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"For the Children" Education Project

The Boston Globe
Monday, March 27, 2000

Education foundation criticizes city hiring
New teachers pushed out by veterans, report says

By Beth Daley
Globe Staff

Deviating from its usually diplomatic stance in Boston's quest to overhaul its troubled schools, a well-respected education group is releasing a report today that condemns the way new teachers are hired.

Under the terms of the current teachers contract, new teachers are often pushed out of their jobs by veteran teachers, according to the report from the Boston Plan for Excellence, a 16-year-old private education foundation that has been heavily involved in the city's schools. This year, as many as 417 first-year teachers will have their positions offered to veteran teachers, even veterans who were pushed out of another school for poor performance.

The complex process of hiring teachers can take so long, nontenured teachers may not find out if they have a job until late August, the report notes. Many promising candidates often choose instead to go to suburban districts where jobs are filled earlier. In August 1999, Boston schools still had 105 vacancies, while most suburban districts had finished their hiring.

With the city in the middle of tense negotiations for a new teachers contract, the Boston Plan for Excellence report calls for an open hiring process that would allow schools to simply choose the best candidate for a job as quickly as possible.

"The current contract and district policies make seniority, rather than expertise and commitment, the first consideration in filling positions," according to the report, written by Boston Plan policy director John K. DiPaolo. "It's a major roadblock," he added in an interview Friday.

The end result: teachers in positions they don't want, and schools with teachers they don't want. In a school system whose new mantra is team effort, "being forced to hire a teacher who is not willing or able to (support a school's strategies) is a serious blow," the report reads.

Boston Teachers Union president Ed Doherty declined to comment on the report because of current contract negotiations.

The report concluded with two key recommendations to replace the hiring process that takes a four-page flow chart to explain:

Allow all teacher candidates, regardless of their seniority, to compete equally for jobs.

Allow principals to refuse to hire tenured teachers who have lost jobs at other schools. Those teachers still would have the right to their full salaries but would be placed in substitute teaching positions or administrative jobs.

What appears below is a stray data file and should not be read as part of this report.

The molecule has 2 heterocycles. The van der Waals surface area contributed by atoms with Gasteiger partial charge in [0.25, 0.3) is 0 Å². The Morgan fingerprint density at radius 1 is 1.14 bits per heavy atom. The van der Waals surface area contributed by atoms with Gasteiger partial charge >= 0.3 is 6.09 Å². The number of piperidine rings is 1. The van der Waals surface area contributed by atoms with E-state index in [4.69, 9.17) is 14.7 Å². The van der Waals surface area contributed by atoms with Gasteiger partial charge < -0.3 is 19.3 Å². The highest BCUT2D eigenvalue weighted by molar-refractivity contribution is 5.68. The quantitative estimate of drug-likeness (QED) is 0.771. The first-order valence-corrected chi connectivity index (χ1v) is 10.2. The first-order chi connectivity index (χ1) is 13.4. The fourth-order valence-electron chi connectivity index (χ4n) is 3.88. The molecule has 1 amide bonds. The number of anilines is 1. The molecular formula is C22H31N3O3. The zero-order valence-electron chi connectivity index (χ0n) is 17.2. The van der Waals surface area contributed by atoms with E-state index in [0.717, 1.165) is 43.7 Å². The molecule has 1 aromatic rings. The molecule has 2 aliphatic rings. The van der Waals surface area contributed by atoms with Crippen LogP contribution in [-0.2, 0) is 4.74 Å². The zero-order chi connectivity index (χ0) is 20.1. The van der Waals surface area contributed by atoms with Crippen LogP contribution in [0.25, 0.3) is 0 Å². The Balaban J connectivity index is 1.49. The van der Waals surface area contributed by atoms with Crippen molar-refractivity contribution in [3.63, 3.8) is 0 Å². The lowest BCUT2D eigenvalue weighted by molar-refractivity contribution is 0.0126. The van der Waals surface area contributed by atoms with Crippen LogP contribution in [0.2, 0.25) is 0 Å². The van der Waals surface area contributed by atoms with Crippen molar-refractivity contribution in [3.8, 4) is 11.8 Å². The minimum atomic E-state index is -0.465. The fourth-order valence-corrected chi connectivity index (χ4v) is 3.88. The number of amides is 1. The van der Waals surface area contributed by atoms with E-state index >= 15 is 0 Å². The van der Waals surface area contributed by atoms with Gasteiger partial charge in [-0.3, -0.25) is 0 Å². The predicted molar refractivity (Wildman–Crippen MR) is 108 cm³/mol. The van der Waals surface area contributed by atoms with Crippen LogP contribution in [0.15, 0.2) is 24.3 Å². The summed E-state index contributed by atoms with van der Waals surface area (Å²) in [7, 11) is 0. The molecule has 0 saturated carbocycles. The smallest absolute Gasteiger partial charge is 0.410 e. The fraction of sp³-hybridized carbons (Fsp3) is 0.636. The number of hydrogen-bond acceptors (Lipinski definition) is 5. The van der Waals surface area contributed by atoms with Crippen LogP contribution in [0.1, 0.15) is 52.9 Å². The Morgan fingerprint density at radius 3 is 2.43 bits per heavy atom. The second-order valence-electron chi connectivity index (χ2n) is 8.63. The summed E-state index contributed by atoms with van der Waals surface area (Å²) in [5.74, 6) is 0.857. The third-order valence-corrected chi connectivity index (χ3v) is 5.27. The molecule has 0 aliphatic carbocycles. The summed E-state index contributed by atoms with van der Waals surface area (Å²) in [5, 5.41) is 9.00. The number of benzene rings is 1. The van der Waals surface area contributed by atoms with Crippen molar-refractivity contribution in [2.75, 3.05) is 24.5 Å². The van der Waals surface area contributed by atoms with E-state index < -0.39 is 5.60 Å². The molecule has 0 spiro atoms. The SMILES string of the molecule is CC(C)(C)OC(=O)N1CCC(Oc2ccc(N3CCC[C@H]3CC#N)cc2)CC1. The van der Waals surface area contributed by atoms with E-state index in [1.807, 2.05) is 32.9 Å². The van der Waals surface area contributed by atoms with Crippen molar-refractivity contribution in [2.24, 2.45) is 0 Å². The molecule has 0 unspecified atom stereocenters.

Boston school officials, even though they were criticized in the report, largely agreed with DiPaolo's findings.

"The transfer process is at best cumbersome and at worst idiotic," said Michael Contompasis, chief operating officer for Boston schools.

Although the city hailed the current teachers contract, negotiated three years ago, as ground-breaking in allowing schools to hire the most qualified candidate, the report bluntly states that the changes have not worked.

Some highly praised overhauls require following procedures that "are so demanding it is often unusable," the report notes. In one instance, a principal would need the approval of 60 percent of the faculty to even post a job.

"The entire hiring process is so, so frustrating and it happens all the time," said Jane O'Leary, assistant headmaster for East Boston High School. Every year, O'Leary can lose one, two, or three promising teachers because of complex rules.

The report comes as the nation's teachers unions are facing mounting pressure from school districts to hold their members more accountable for what goes on in the classroom. In Texas, for example, teachers are now partly evaluated based on student test scores.

In the Northeast, however, strong unions have resisted any attempt to link teacher evaluations to student performance. Instead, entire new districts -- charter schools -- have been created in part to override teachers union rules. In Boston, which expects to hire 3,500 new teachers in the next decade, ensuring schools keep valuable new teachers is vital, the report notes.

The report documents a true teacher hiring case, although the names of the school and staff have been changed.

First, an English teacher announced she would leave her job. "Mrs. Smith," a veteran teacher in another school, eventually became the only in-house candidate with seniority. During the interview with the principal, Smith expressed indifference to the school's mission. She had a history of conflicts with the staff at her previous schools.

The principal asked for a follow-up interview, but Smith refused, telling the principal "she would be at his school in September whether he liked it or not. She did come ... had a number of conflicts with other staff ... and has refused to participate in school meetings," the report notes.

The report also criticizes Boston public schools for not pushing hard enough in contract negotiations to be able to fire bad teachers. Now, many poorly performing teachers strike deals with principals to simply transfer to another school instead of going through the long process of being fired.

"It's time we had a change," said Patricia O'Brien, assistant headmaster at English High School in Jamaica Plain. "Sometimes, we can't keep passionate teachers ... and we need them."

The report is posted on the Boston Plan for Excellence's Web site.

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